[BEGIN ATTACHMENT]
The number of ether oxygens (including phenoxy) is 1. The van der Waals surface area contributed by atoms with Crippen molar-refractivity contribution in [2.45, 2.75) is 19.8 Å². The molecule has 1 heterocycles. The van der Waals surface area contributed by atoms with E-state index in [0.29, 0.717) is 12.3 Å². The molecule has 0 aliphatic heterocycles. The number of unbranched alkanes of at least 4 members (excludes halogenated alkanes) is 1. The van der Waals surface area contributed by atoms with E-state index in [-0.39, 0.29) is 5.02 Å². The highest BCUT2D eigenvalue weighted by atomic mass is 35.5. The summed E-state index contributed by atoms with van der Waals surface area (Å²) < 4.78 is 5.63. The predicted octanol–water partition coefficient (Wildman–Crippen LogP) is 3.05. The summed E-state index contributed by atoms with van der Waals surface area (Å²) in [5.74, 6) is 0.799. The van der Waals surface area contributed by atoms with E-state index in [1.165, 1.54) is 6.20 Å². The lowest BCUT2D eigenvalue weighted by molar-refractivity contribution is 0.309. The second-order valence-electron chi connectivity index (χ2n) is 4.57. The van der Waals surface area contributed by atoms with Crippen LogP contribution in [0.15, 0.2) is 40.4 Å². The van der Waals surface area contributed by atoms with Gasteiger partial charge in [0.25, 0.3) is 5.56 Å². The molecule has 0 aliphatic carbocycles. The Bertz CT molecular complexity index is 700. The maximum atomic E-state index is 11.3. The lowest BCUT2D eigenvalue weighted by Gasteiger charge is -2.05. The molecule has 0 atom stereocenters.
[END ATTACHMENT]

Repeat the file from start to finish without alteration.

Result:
The number of ether oxygens (including phenoxy) is 1. The van der Waals surface area contributed by atoms with Crippen molar-refractivity contribution in [2.45, 2.75) is 19.8 Å². The molecule has 1 heterocycles. The van der Waals surface area contributed by atoms with E-state index in [0.29, 0.717) is 12.3 Å². The molecule has 0 aliphatic heterocycles. The number of unbranched alkanes of at least 4 members (excludes halogenated alkanes) is 1. The van der Waals surface area contributed by atoms with E-state index in [-0.39, 0.29) is 5.02 Å². The highest BCUT2D eigenvalue weighted by atomic mass is 35.5. The summed E-state index contributed by atoms with van der Waals surface area (Å²) < 4.78 is 5.63. The predicted octanol–water partition coefficient (Wildman–Crippen LogP) is 3.05. The summed E-state index contributed by atoms with van der Waals surface area (Å²) in [5.74, 6) is 0.799. The van der Waals surface area contributed by atoms with E-state index in [1.165, 1.54) is 6.20 Å². The lowest BCUT2D eigenvalue weighted by molar-refractivity contribution is 0.309. The second-order valence-electron chi connectivity index (χ2n) is 4.57. The van der Waals surface area contributed by atoms with Crippen LogP contribution in [0.15, 0.2) is 40.4 Å². The van der Waals surface area contributed by atoms with Gasteiger partial charge in [0.25, 0.3) is 5.56 Å². The molecule has 0 aliphatic carbocycles. The Bertz CT molecular complexity index is 700. The maximum atomic E-state index is 11.3. The lowest BCUT2D eigenvalue weighted by Gasteiger charge is -2.05. The molecule has 0 atom stereocenters.